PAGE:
June 27, 2019
(++++) SELF-MADE FUN
Build Your Own Theme Park. By Lizz Lunney. Andrews McMeel. $18.99.
From the Films of Harry Potter: Origami. Illustrations by Patrick Spaziante. Origami design by Janessa Munt. Scholastic. $12.99.
All books are participatory – no reader = no communication – but some are participatory in a different way, requiring reader involvement to get anything at all out of them. In fact, those involved with such books are better described as “participators” than as readers, since about the only thing they usually get to read is a set of instructions. Build Your Own Theme Park goes a bit beyond that, however. Yes, its primary purpose is making something, or rather a set of somethings: a whole bunch of theme-park elements including a central castle, a carousel, a roller coaster, food and ticket stands, and more. Everything to be built is printed on thick, cardboard-like paper filled with amusing and sometimes witty cartoon illustrations by Lizz Lunney. When correctly put together – the directions on how and what to fold, how and what to attach where, are quite clear – the various elements combine to create “Lizzneyland” (sounds, of course, like Disneyland), for which Lunney creates the amusingly self-deprecating motto, “Fun for Half the Family” (presumably the “kid” half: the ticket-booth attendant, for one, looks decidedly grumpy). Lunney does not just offer buildings and rides in Build Your Own Theme Park, either: she provides park guests, in the form of cat-headed but upright-standing characters to place here and there among the attractions. Like everything here, the design of the guests is carefully considered: “The cat guests are single sided – no need to glue these! Just fold the base backwards to stand them up! Some cats don’t have a base so they can fit in the rides.” Yes, Lunney has thought of just about everything needed for a make-your-own-theme-park activity. The perforated pages come out of the book easily (although holding a ruler against the perforations helps prevent tears of pages and tears of frustration – and while the backs of most pages simply have designs on them, some page backs show fully assembled portions of the theme park, so budding theme-park architects can get an idea of what things should look like after all the folding, inserting, attaching and gluing has been done. And there really is material to read in addition to building to be done in Build Your Own Theme Park, because Lunney plays around with the whole theme-park concept – and encourages young builders to do so, too. Lizzneyland itself is described as “an imaginary theme park for your brain,” and an illustration of a smiling human’s head shows a brain inside with the word “Lizzneyland” toward the back: “The occipital lobe sits in the lower back part of your brain. This is where you will find Lizzneyland! Reality and imagination flow in different directions in the brain, so be sure to travel the correct way!” The book is full of little remarks like this. For example, one poster promotes the “Futuristic Nightmare Zone,” while another offers the “Human Zone: so boring, it hurts.” Most of the fun here does come from folding and assembling all the various theme-park elements, but some of the extras add to the enjoyment. Thus, at the end of the book, two cat characters, who were first shown introducing the whole project, talk about what they can do next, and Lunney provides space to think up additional theme parks, name their rides and attractions, design their logos, and even create souvenir T-shirts for them. Scissors, tape or a glue stick, and Build Your Own Theme Park add up to a considerable amount of self-made fun.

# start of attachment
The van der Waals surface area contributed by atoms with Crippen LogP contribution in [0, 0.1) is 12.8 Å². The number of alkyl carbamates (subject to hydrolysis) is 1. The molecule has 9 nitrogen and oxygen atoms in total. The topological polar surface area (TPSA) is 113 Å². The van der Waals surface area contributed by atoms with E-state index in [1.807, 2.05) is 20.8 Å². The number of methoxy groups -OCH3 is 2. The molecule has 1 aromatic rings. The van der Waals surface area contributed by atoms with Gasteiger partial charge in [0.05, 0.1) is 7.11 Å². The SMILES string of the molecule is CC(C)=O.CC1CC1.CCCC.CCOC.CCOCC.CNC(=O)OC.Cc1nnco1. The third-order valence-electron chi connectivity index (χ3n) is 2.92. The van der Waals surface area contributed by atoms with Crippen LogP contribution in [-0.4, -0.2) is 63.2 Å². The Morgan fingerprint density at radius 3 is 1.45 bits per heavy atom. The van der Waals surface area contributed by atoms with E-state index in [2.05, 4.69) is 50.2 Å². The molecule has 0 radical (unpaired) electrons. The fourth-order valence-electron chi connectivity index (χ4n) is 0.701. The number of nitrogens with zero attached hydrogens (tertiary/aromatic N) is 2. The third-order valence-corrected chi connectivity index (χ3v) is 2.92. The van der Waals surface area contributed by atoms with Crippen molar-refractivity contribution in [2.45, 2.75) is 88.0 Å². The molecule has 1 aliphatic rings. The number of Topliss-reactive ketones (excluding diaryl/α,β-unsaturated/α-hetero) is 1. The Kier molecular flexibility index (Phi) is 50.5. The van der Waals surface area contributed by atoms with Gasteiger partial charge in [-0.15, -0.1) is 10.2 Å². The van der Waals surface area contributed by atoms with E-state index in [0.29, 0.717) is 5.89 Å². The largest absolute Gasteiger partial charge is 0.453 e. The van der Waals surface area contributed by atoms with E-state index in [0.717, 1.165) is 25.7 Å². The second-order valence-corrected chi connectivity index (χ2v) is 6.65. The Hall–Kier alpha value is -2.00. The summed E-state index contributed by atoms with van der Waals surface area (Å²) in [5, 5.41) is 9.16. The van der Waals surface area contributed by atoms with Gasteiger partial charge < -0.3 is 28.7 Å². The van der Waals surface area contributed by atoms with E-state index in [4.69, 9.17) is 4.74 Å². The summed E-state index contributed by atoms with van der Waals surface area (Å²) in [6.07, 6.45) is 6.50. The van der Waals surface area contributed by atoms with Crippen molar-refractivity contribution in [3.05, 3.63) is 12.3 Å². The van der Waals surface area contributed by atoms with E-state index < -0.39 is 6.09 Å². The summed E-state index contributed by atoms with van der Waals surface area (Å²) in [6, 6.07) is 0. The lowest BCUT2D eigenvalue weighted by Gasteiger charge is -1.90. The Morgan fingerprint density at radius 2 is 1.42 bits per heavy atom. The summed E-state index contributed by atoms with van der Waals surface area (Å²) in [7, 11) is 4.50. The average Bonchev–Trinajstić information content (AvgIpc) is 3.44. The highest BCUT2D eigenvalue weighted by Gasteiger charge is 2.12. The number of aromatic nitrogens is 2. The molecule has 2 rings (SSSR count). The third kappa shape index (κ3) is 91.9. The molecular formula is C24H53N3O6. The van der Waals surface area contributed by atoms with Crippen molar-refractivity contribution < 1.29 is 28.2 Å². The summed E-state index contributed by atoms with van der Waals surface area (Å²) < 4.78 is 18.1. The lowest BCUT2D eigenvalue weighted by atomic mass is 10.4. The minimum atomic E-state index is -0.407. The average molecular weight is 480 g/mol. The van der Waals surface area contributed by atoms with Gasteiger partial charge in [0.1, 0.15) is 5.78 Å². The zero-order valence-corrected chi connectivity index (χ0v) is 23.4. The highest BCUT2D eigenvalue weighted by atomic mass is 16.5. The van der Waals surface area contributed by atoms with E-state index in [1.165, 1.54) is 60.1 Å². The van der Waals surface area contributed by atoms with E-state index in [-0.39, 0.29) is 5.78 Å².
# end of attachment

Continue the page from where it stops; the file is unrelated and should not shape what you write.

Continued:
A very different sort of construction is the basis of From the Films of Harry Potter: Origami. The paper-folding art is here put at the service of 15 Potter-themed creations, ranging in difficulty from pretty simple to very hard indeed; the difficulty level of each item is given in lightning-shaped scars like the one on Harry’s forehead, ranging from one scar to five. There is more reading to do here to understand how to create things than there is in Lunney’s book: the projects have step-by-step instructions, and there are a lot of steps – even an owl, one of the easier items here, requires 31 creation stages. This is a book for Harry Potter fans who are patient and can follow directions closely – and will pay attention to “tips” that make the finished products look much better. The book is filled with text explaining the meaning within the world of Harry Potter of the origami items that can be created using the included paper. For instance, “a Howler is an enchanted letter that could probably just say its message quietly, but instead it, well…howls it…” And “Fluffy is a three-headed dog that guarded the Sorcerer’s Stone. Although Fluffy was vicious, he could be lulled to sleep with a bit of music.” The text goes on to tell a bit about specifically how each origami project fits into the narrative of the Harry Potter films – and there are stills from the films scattered throughout the book, along with illustrations. The number of steps required by each project does not necessarily reflect the project’s difficulty level: the one-bolt cauldron has 21 steps and the hippogriff has only 16 – but is a four-scar project because of the complexity of folding, rotating, pressing, reversing and crimping the paper to create it. Familiarity with origami is not necessary to enjoy From the Films of Harry Potter: Origami, because the book opens with careful explanations of the various types of folds required for the projects. plus illustrations showing just how each fold works and what has to be done to make each of them come out properly. Especially valuable in this introduction is a small box titled, “Practice Makes Perfect!” This recommends that origami novices warm up using their own, large paper before trying projects that require the paper included in the book: “Some of the pieces in this book are complicated and it will be easier to see the shapes and folds if they are bigger.” This is very good advice, because many of these projects – and not only the most-difficult ones – require considerable care and dexterity. Young Harry Potter fans who are willing to focus hard in order to create some rather intricate paper shapes will have a lot of fun with From the Films of Harry Potter: Origami. But this is not a book to try to grasp quickly, and there is no place here (or in origami in general) for impatience or undue haste. Even origami-experienced readers would be well-advised to start with the simpler projects here and work their way through to the harder ones – and in truth, even the simplest shapes in this book, when folded properly, come with a considerable measure of enjoyment for a job well (and patiently and carefully) done.